POTTER: And those guidelines assume that you're going to hold it which is a more complicated, you know...
FLATOW: You're a professional.
POTTER: Well, right.
FLATOW: You're allowed to do that.
POTTER: You're a professional.
POTTER: And, you know, you're willing to do a little bit more work.
POTTER: And, like, if you look at their guidelines, what they're looking at is the reduction of salmonella that be present. They take the worst case scenario. What's the absolute worst turkey we've ever seen?
POTTER: And they look at, OK, how many bacterium are actually present and what do we have to do to reduce that to a sufficiently safe level where you're not likely to have an unfortunate Thanksgiving? So at 165 degrees, it's fine pretty fast. But if you go down to 160 degrees, well, you have to hold the turkey for about half a minute. And if you go down to 155 degrees, eh, it's about a minute that you have to hold it there once it comes to temperature.
Now, why bother cooking at a lower temperature? Well, it goes back to what I was saying about the proteins that are in there.
POTTER: Turkey is really a story of three or four different proteins that we care about and it just happens that we happen to like myosin, one of the proteins, cooked and denatured where it changes its texture and it's literally structurally different. We tend to like things with actin in its original native state and that particular protein cooks at a higher temperature, around 150, 155-ish, kind of in that range.
And so if you can cook the bird well enough for your white breast meat, you can prevent that protein that makes it tough from setting up.
FLATOW: But you've got to cook it long enough.
POTTER: You've got to cook it long enough...
FLATOW: So what if...
POTTER: ...and hold it at temperature once it reaches thereabout.
FLATOW: Let me ask you, just between us, what do you cook your bird at, at what temperature?
POTTER: Um, nobody else is listening?
POTTER: But I'm going to hold it there for at least four or five minutes to make sure that it's properly...
FLATOW: That's pretty easy, isn't it?
POTTER: It is easy.
FLATOW: It's in the oven.
POTTER: It's in the oven.
FLATOW: You keep it in. You keep it...
POTTER: Yeah. I've got a probe thermometer. It's this little cable thing that comes out of the oven door and I can just look at it and make sure it sits there. You know, it's not that complicated but, you know, the numbers are safe guidelines to make sure that nobody has any real problems.
FLATOW: And one thing before we go to the break, quickly. You say don't wash your turkey before you throw it into the oven.
POTTER: Yeah. Well, think about...
POTTER: I mean, if you think about the fact that your turkey might have something on it and you go to rinse it in your sink and it splashes on the counter and you touch the handle...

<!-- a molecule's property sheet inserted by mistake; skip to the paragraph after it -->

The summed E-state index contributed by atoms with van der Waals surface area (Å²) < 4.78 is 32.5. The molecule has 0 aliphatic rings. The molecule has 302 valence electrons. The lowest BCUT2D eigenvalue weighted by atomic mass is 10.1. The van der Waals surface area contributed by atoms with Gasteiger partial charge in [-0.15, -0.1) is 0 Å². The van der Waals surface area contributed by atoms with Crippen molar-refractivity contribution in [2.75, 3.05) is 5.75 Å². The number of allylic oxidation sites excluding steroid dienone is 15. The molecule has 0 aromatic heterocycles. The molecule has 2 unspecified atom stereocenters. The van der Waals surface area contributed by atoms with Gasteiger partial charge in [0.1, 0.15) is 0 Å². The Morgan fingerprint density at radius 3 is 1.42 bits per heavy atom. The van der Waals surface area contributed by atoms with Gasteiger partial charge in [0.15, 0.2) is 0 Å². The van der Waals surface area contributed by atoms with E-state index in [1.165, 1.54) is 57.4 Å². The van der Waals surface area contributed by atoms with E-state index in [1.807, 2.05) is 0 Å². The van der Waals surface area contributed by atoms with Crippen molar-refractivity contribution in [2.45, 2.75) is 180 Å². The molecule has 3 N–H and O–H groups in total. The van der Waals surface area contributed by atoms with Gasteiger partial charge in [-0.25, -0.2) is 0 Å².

POTTER: ...you've now got salmonella on the handle. All, you know, it's about the safety again. You go to cook the bird, you wash your hands.
POTTER: And then you touch where you've contaminated it before and then you get it...
FLATOW: Back again.
POTTER: ...into your dinner and it's bad news.
FLATOW: So I guess if you're saying you can cook it at 400 degrees or three - whatever it is, that's certainly way above sterilization point, right?
POTTER: Well, that...
FLATOW: You're going to sterilize the bird.
POTTER: That's the temperature of the oven, not the temperature of the bird.
POTTER: The bird that's cooked at 400 degrees is a piece of charcoal.
POTTER: Now, I don't about your family traditions but in my family that's definitely overcooked.
FLATOW: All right. Yeah, that would explain some of my problems.
FLATOW: Remember that Thanksgiving movie with Chevy Chase where they're eating all that bird that was cooked - we'll talk about that later. We have to take a break. We're going to come back and talk about some more with Jeff Potter. And our number: 1-800-989-8255. If you have some food failures for Thanksgiving you'd like to talk about, give us a call. You can also tweet us at scifri - S-C-I-F-R-I. We'll be right back after this break.
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FLATOW: This is SCIENCE FRIDAY. I'm Ira Flatow. We're talking this hour about some Thanksgiving cooking hacks as part of our Food Failures series with Jeff Potter, author of "Cooking for Geeks: Real Science, Great Hacks, Good Food." He's also a software engineer. And when I interrupted you so rudely, you were explaining to me why you shouldn't wash the turkey. And you said, well, in the washing process you're going to handle it and get that salmonella all over the place.
Which sounds logical, but what's going to kill the salmonella anyhow?
POTTER: Well, the heat of the oven. So salmonella itself doesn't actually live much up above, I want to say - I know it's in the 120s or 110s.